One of these effects definitely worth mentioning is Efreet Flamepainter. This lil guy is criminally underrated - seeing play in less than 4000 decks, or 0% of those on the EDHREC database. Despite this, I'd say he's worth a shot in any Spellslinger deck - it shouldn't be hard to clear the way with, say, a Swords to Plowshares, then get in for combat damage to cast the Swords again along with a Cultivate you chucked in your yard a few turns ago. But he's especially nutty in this deck, casting not just Cultivates but Cruel Ultimatums too.

There are also a few other payoffs we run, geared specifically towards playing spells with a high mana value.

Sunbird's Invocation is one of the most fun cards you can run in any big-mana deck; but probably more powerful than it is Ovika. He works especially well with one Ultimatum in particular - cast a Titanic Ultimatum while he's on board, and you've suddenly got 48 power's worth of lifelinking, trampling tokens on the field.

Of course, having only ten big mana payoffs in a deck isn't really going to cut it - and so as well as all the Ultimatums, we run a whole load of other expensive instants and sorceries.

I will admit, initially this slot was filled up with some of the obvious picks, mainly extra turn effects - like Expropriate, Time Stretch and friends. But then I realized getting double Expropriates from a Twincast on the field, or Time Stretching then attacking with an Efreet Flamepainter may be fun at first, but the novelty will probably wear off extremely quickly - especially for your opponents. Instead, then, I tried to pick some of the splashiest spells that won't have our opponents questioning their friendship with you. Sure, Blatant Thievery isn't the most fun card, but it doesn't quite reach the depths of infinite misery that the aforementioned Time Stretch does - especially with how easy it is to get infinite turns with the Stretch.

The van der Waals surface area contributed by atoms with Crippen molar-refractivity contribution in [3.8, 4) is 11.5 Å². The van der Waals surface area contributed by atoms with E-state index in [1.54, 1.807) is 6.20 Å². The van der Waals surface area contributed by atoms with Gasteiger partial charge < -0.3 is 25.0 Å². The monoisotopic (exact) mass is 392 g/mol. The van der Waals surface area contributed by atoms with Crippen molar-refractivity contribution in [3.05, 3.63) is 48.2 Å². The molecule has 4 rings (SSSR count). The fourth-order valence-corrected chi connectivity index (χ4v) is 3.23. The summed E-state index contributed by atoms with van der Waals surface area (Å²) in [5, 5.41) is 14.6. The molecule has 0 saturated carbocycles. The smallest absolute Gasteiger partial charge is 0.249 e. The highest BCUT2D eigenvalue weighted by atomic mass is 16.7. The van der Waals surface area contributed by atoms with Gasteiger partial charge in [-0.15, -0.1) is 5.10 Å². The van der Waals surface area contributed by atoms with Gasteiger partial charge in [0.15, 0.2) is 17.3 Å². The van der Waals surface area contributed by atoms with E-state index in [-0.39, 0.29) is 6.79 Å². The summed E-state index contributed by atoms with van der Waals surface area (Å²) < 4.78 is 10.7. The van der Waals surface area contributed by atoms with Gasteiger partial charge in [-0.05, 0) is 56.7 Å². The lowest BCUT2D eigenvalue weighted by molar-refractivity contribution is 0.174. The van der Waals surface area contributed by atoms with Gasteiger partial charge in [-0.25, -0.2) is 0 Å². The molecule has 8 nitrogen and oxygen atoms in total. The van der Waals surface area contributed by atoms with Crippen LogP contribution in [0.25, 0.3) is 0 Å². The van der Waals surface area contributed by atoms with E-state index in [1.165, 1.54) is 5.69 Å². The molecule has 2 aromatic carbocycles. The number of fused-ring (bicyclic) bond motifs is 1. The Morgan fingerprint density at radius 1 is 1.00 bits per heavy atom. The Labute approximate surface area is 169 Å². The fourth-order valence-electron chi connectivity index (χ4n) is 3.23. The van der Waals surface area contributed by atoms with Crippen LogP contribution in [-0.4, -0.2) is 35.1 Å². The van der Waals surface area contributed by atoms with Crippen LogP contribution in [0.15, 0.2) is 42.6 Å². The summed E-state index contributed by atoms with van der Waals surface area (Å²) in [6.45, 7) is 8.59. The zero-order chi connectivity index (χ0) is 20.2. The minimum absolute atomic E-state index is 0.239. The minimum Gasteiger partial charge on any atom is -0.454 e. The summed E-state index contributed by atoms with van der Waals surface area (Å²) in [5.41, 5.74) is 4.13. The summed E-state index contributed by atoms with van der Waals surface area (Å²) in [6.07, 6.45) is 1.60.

Final Flourish

From here, the deck is pretty much done - but we'll throw in a few removal spells as a finishing touch.

In Garruk's Wake might be a strictly worse Ruinous Ultimatum, but it's still one of the most played cards in Jodah lists for a reason, at 43%. Ondu Inversion is a card I slot into just about every white deck, as a board wipe on a land, although it works especially well when we'll sometimes be able to cast it for only five mana. The few spot removal spells you want to run are up to you - with Lost Caverns of Ixalan now out, Wilds of Eldraine may seem like a distant memory, but Stroke of Midnight is still, in my opinion, quite possibly the best board wipe in the entire format.

Ultimately (pun intended), the list comes together like this:

Ultimate Ultimatums

View on Archidekt

Commander (1)
Sorceries (33)
Instants (6)
Creatures (7)
Enchantments (10)
Artifacts (3)
Lands (40)

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Bring the Ending

This deck was definitely one of the trickiest I've had to build in this series so far - mainly because the Ultimatums were never supposed be put in a deck together, and they all tend to pull us in different directions. Along with the ramp, Spellslinger-ish shell, Clarion Ultimatum requires us to run a lot of basic lands, Genesis and Eerie Ultimatum want us to be playing with a decent number of permanents, and so forth. The way this deck comes together, however, is as a brilliant twist on the classic five color. Big-mana good stuff decks, sacrificing power for splashiness and fun - which, in my mind, is always a trade worth making when it comes to casual EDH.

That's all for this week, folks. Would you make a deck playing all ten Ultimatums any differently? Any thoughts, suggestions, or improvements? Leave them all down in the comments, where I'll be sure to read them!

Read More:

Ranking Every Ultimatum with EDHREC - Honorary Battlecruiser Cards!

Too-Specific Top 10 - Three-Color Mana Sinks

Pet Project - March of the Mirrors

Since around M14, Magic has been taking up far too much of Martin's time, to the detriment of his wallet and his social life. When he isn't arguing mono-white is superior to all other color combinations in EDH, or claiming MTG peaked during original Kamigawa, he lives a (relatively) normal life as a student.